You Can Totally Be Too Busy for a Relationship

Korin Miller
Glamour
You Can Totally Be Too Busy for a Relationship
Sounds like a cop-out, but experts agree!

By Korin Miller. Photos: Courtesy of CNP Montrose.

There are some dating clichés that are all too familiar—“it’s not you, it’s me” and “I really like you, but I’m not ready to be in a relationship” immediately come to mind. And now there’s a new one making the rounds: “I’m too busy for a relationship right now.” It has all the makings of a dating cliché, but experts say it might be more than just a flimsy excuse.

“I actually applaud people who recognize that, because otherwise they are just going to frustrate a partner,” says licensed clinical psychologist Ramani Durvasula, Ph.D., author of Should I Stay or Should I Go?. Maybe someone is studying for the bar exam and barely has time to take care of themselves, or has a job they know requires all their time and energy right now. Whatever it is, they’re able to recognize that diving into a relationship just isn’t sensible at this point. “Some people may also have been burned in [the past], where their schedule may have wrecked a relationship and may be more cautious as a result,” Durvasula says.

Jocelyn Charnas, Ph.D., a clinical psychologist in private practice in Manhattan, agrees. “There can be some reality to the idea of being too busy to date,” she says. “It often turns out that the time when we’re trying to establish our career and identity is the same time that we’re supposed to be looking for a mate.”

Of course, there’s also the chance that someone is just feeding you a line. “We’re looking at two options: One being that there’s reality to it and they’re not willing or able to invest time in a relationship, or the other being that it’s a kind way to deliver the message that they’re not that into you,” Charnas says. “It’s a clear message either way.”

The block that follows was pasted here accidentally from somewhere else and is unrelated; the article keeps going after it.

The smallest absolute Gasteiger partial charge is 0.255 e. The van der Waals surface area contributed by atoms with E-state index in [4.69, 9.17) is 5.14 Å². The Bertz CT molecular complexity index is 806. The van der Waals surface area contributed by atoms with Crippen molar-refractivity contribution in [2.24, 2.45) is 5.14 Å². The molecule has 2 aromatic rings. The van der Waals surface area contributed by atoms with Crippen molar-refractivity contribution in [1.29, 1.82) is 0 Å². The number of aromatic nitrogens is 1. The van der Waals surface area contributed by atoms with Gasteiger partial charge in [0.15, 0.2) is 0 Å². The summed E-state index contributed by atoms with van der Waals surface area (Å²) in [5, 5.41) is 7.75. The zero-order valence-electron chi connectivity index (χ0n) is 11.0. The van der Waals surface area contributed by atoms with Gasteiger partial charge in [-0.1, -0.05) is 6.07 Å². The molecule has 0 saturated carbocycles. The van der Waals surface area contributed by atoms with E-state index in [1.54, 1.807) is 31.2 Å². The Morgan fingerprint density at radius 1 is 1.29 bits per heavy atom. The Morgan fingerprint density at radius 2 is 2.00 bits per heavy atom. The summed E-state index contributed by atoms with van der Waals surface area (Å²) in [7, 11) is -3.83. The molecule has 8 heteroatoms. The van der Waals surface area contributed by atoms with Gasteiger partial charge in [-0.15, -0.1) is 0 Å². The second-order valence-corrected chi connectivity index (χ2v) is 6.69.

While it can be tempting to want to wait it out—especially if the two of you seem to hit it off—experts say it’s best to cut bait and move on. “Do not think that you will change their mind,” Durvasula says. “It won’t work, you will get hurt, and you will be disappointed.”

Charnas points out that there’s not much you can do about it either way. “Whether it’s an excuse or reality, the message you should be getting is that this person isn’t the right one for you at this time,” she says. Besides, you know your worth, and you wouldn’t want someone trying to squeeze you into their life regardless.

If you’re really into them and you feel like they’re really into you, too, Durvasula recommends “compartmentalizing” them—meaning, put them on the backburner and go about your life. If their schedule opens up in the future and they pursue you, great. If not, you’re too busy with your own thing to worry about it anyway.

This story originally appeared on Glamour.

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This story originally appeared on Glamour.

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